A second group of inputs (EP) of CA1 is connected to outputs p0 to p10 of the phase counter. Circuit CA1 delivers several categories of output data. A number of status bits are sent to outputs SO to SK, which are connected to other components of the calling-side module. A number of outputs control phase changing: these are connected to the input of an OR gate P1, which drives the phase counter clock. The output of P1 is also connected to a point (RZ) for transmission of a reset command to the fault analyser.
A further group of CA1 outputs is connected to the input of OR gate P2, of which the output at point BL is used to inhibit the time-out circuit of the fault analyser.
A part of circuit CA1 is shown in FIG. 7 as an example. The circuit shown transmits an "end of conversation" signal (FC) which initiates switching from phase p9 to phase p10, that is to say, from the conversation phase to the clearing phase. This circuit receives signal RE from the terminating equipment, indicating that the latter is detecting the voice frequency representing speech. Signal FC is to be sent when signal RF has been detected for a time t1, and then has been absent for a second period of time t2. These durations are monitored by binary counters CR2 and CR3. The clocking inputs H of these counters receive counter stepping pulses from time base (bt) through a groupe of AND gates P3 to P6, thereby stepping the counters during phase p9.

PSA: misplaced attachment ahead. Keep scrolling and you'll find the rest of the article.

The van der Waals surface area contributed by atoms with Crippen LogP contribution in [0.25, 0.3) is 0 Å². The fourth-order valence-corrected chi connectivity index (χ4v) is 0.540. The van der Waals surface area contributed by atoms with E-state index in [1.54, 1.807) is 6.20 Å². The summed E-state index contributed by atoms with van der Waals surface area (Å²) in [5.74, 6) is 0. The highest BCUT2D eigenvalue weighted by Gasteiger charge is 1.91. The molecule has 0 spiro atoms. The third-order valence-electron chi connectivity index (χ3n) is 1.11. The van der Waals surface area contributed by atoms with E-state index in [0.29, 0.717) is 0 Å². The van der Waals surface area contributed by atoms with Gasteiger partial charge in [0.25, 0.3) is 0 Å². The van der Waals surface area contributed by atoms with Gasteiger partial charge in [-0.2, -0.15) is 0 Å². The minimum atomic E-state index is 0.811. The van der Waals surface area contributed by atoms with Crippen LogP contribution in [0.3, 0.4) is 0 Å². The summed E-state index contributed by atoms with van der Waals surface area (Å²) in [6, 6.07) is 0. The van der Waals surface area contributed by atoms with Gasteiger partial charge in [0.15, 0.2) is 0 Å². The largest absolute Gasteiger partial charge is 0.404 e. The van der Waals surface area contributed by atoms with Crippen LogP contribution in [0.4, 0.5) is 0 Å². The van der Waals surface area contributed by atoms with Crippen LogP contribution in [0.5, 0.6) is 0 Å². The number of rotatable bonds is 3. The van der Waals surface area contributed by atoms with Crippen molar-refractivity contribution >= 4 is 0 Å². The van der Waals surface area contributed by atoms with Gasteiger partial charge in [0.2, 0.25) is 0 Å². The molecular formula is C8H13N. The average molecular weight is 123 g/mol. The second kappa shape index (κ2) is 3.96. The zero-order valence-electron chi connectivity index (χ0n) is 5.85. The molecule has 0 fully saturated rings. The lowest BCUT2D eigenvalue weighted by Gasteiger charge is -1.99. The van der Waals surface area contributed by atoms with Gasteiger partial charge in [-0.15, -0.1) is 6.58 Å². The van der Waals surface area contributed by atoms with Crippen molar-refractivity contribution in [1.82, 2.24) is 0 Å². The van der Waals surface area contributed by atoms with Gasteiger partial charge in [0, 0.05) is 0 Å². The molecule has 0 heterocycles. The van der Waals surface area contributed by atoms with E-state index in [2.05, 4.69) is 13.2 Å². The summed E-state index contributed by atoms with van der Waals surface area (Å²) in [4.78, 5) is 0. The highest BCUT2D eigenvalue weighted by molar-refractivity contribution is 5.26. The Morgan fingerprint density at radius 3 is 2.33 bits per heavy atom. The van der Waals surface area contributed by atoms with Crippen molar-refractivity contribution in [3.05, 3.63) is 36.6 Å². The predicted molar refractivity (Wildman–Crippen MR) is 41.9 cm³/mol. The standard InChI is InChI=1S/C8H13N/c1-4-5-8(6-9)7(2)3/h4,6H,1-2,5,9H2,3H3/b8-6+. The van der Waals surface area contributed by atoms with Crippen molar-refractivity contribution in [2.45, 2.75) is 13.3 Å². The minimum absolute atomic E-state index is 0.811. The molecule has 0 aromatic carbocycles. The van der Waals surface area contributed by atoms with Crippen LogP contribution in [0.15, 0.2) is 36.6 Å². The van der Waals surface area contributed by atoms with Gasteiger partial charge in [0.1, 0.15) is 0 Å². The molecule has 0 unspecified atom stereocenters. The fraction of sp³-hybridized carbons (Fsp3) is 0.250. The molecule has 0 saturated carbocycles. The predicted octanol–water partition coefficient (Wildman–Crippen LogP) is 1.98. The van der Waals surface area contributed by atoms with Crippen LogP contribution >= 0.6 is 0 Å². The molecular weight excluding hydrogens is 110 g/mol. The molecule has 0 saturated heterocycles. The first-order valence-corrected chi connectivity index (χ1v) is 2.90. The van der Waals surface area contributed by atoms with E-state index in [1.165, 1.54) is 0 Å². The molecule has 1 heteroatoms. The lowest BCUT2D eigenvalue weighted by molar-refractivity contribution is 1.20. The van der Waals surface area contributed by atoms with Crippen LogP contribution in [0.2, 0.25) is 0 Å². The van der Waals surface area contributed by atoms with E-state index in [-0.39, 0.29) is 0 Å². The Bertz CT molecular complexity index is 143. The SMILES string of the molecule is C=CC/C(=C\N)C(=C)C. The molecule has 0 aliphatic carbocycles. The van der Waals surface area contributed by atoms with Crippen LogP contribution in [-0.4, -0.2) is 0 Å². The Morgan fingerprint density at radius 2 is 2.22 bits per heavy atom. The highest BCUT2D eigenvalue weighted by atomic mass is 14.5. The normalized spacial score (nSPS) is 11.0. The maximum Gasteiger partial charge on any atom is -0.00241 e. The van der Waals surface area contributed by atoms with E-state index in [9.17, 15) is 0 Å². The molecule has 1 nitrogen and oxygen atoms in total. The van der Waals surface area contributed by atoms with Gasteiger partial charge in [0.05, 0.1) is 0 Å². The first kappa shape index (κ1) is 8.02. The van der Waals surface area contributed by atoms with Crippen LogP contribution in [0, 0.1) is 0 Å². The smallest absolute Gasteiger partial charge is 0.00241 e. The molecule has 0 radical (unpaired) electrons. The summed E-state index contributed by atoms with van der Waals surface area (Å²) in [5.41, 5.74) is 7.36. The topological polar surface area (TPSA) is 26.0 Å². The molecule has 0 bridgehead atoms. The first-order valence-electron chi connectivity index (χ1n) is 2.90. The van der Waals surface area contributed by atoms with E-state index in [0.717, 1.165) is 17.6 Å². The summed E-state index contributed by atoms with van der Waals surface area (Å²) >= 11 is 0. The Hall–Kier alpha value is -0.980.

Inverter I1 enables counter CR2 while signal RF is present, and enables counter CR3 whle this signal is absent. A set of gates P7 to P10 and inverters I1 to I13 control the reseting inputs of counters CR2 and CR3 in order to determine progression of the following sequence: switching to phase p9, reception of signal RF during a time t1 defined by switching to 1 of the weight 7 output of counter CR2, absence of signal RF, still in phase 9, during a time t2 determined by switching to 1 of weight 6 output of counter CR3. This out put and the weight 7 output of CR2 control AND gate P11, of which the output appears at point FC through two type D flip-flops in series (B1, B2) and an AND gate P12. The flip-flops synchronize signal FC with a signal transmitted by the time base. In the present application, the time base is equipped, for example, with a 10 kHz clock associated with a frequency divider producing 10 periods T1 to T10 for synchronization of the various components of the calling-side module. This divider is followed by a scale of 4-divider producing a 250 Hz signal driving the time-out counters (for example CR2 and CR3, and clocking signal at point bt). A general reset signal (RG) is connected to reset input R of flip-flop B2 and of flip-flop B1 through OR gate P13, of counters CR2 and CR3 through OR gates P9 and P10. Flip-flop B1 is also reset at the start of phase p10 (point P10 connected to an input of gate P13).